The National Bureau of Economic Research in US makes the official determination of a recession in US while the IMF makes the offical call on a global recession. Both of them do not use the dictionary definition of a recession to call a recession. As per the definition of a recession, it is called after a period when economic output contracts for two straight quarters. As per Bloomberg, The NBER’s Business Cycle Dating Committee considers such additional factors as employment, industrial production and income and typically takes about a year to make the call. On the other hand, The IMF looks for a decline in inflation-adjusted per-capita GDP on an annual basis that’s backed up by weakness in industrial production, trade, capital flows, oil consumption and unemployment.


A US recession leads to Global Resession, not necessary

The U.S. has experienced 11 recessions since the end of World War II, according to the National Bureau of Economic Research. As per the International Monetary Fund, there has been only four global recessions since 1960.


How severe is a Recession?

Severity of a recession has a direct link to the duration of a recession. The 2007-2009 recession lasted 18 months, making it the longest since the Great Depression of 1929 which lasted for 3 years and 7 months. Both these recessions were triggered with severe collapse in the financial system. The recession of 1980, by contrast, lasted just six months. Other measures of a recession’s severity are how much the economy contracts and how bad the unemployment gets. During the great depression, there was 26.3% decline in the US GDP and 25% peak unemployment while the recession of 2007-09 saw 4.3% dip in GDP and 9.5% peak unemployment rate.


How can the recession be restrained?

A recession results in increasing unemployment, decreasing consumption spend and a fall in asset prices. Controlling recession means controlling the results of the recession. Current recessions have seen job losses to be of structural nature and that means the unemployed have to upgrade their skilsl or move to other sectors to resume employment. Getting the unemployed employed will take time. Therefore, countries use monetary and fiscal stimulus options to revive the other two variables, namely, consumption spending and restricting asset price falls.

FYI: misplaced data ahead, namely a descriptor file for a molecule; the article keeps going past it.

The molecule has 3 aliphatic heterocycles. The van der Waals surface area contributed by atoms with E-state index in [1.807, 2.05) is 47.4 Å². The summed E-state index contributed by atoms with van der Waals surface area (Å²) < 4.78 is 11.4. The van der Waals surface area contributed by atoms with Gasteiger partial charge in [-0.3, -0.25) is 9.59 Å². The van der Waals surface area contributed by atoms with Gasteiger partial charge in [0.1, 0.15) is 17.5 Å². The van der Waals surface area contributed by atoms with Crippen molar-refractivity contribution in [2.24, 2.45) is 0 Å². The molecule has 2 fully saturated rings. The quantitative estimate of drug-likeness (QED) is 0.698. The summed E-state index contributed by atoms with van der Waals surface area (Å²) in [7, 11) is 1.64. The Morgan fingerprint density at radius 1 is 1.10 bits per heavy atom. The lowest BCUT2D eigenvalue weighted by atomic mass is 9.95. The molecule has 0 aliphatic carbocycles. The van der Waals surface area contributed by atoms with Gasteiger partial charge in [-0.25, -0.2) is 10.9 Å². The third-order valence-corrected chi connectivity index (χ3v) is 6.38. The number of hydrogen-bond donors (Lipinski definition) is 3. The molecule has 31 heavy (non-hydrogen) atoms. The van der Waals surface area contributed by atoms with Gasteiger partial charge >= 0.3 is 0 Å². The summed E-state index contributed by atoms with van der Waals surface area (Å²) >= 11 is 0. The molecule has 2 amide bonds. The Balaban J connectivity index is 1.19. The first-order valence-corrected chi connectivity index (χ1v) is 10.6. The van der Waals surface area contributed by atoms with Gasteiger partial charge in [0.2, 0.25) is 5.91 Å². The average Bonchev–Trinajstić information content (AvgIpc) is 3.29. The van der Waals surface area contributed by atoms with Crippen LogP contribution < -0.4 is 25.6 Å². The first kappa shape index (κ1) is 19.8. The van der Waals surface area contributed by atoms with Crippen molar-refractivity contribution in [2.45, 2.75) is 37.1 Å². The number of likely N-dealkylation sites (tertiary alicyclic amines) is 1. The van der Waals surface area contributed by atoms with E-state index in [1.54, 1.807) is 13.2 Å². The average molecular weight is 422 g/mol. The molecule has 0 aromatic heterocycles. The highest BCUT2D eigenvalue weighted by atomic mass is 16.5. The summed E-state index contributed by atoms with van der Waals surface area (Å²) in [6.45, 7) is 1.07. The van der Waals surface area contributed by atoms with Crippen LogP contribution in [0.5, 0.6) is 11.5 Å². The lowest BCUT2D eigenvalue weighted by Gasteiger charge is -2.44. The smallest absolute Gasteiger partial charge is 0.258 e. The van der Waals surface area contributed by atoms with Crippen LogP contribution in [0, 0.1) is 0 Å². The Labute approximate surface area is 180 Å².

How close is the US to a recession?

Contrary to the general belief, the US is in a better position than others and is fairly insulated because of its domestic market. The onset of a recession would severely impact the chances of President Trump getting reelected.

The unemployment rate in July is at 3.7%, levels not reached this low for the last 50 years or more. Consumer spending, which is a biggest part of the economy, expanded at an annual rate of 4.3% in the second quarter while inflation was at 1.4%, much below the Central Bank’s target of 2% thus providing enough room for further rate cuts. Unlike 2007, American households are carrying less debt and an increase in mortgage refinancing has resulted in release of cash for consumption.

On a negative note, The University of Michigan’s consumer sentiment index which measures the consumer confidence (a strength of the domestic market) fell in August to a seven-month low.


What factors can lead to a global recession?

While US and China are involved in trade and technology war, both of them have the ability to manage their debt problems in the face of a recession. China’s debt is predominantly domestic and is financed by state-owned banks while the US has a high trade deficit that can be financed by foreign money which is denominated in USD thus not creating much downside for the Dollar. Other countries may have their own structural problems to deal like delayed monsoon, disruption, credit restriction, non transmission of easier cost of credit happening in India. The ongoing trade and technology war between US and China can lead to potential harm to other countries. A US election in a year’s time indicates that the dispute may not intensify but if continued beyond the current levels can lead to a global slowdown/downturn and eventually a global recession where the other countries may suffer more than the US and China.